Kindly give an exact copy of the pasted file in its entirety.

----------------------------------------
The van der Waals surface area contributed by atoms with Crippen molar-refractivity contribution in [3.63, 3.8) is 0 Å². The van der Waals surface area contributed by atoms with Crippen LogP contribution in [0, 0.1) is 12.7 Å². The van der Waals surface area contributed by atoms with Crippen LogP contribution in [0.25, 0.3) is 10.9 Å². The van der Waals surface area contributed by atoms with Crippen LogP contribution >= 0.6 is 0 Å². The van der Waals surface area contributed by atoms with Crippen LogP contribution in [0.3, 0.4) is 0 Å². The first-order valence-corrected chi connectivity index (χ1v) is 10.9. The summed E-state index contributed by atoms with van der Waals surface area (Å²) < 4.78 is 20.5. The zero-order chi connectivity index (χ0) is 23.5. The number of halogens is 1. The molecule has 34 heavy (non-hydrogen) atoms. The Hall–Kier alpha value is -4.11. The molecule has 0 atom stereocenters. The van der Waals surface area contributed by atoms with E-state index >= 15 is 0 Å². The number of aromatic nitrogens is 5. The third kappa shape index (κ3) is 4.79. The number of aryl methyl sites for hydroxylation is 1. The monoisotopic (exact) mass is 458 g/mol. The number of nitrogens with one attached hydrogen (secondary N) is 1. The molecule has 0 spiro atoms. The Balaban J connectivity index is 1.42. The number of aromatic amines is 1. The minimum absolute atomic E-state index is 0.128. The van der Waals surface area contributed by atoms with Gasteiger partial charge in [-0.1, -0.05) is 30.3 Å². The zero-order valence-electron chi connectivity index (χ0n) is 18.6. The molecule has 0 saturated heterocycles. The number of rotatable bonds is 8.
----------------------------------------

The van der Waals surface area contributed by atoms with Crippen molar-refractivity contribution in [3.63, 3.8) is 0 Å². The van der Waals surface area contributed by atoms with Crippen LogP contribution in [0, 0.1) is 12.7 Å². The van der Waals surface area contributed by atoms with Crippen LogP contribution in [0.25, 0.3) is 10.9 Å². The van der Waals surface area contributed by atoms with Crippen LogP contribution >= 0.6 is 0 Å². The van der Waals surface area contributed by atoms with Crippen LogP contribution in [0.3, 0.4) is 0 Å². The first-order valence-corrected chi connectivity index (χ1v) is 10.9. The summed E-state index contributed by atoms with van der Waals surface area (Å²) < 4.78 is 20.5. The zero-order chi connectivity index (χ0) is 23.5. The number of halogens is 1. The molecule has 34 heavy (non-hydrogen) atoms. The Hall–Kier alpha value is -4.11. The molecule has 0 atom stereocenters. The van der Waals surface area contributed by atoms with E-state index >= 15 is 0 Å². The number of aromatic nitrogens is 5. The third kappa shape index (κ3) is 4.79. The number of aryl methyl sites for hydroxylation is 1. The monoisotopic (exact) mass is 458 g/mol. The number of nitrogens with one attached hydrogen (secondary N) is 1. The molecule has 0 spiro atoms. The Balaban J connectivity index is 1.42. The number of aromatic amines is 1. The minimum absolute atomic E-state index is 0.128. The van der Waals surface area contributed by atoms with Gasteiger partial charge in [-0.1, -0.05) is 30.3 Å². The zero-order valence-electron chi connectivity index (χ0n) is 18.6. The molecule has 0 saturated heterocycles. The number of rotatable bonds is 8.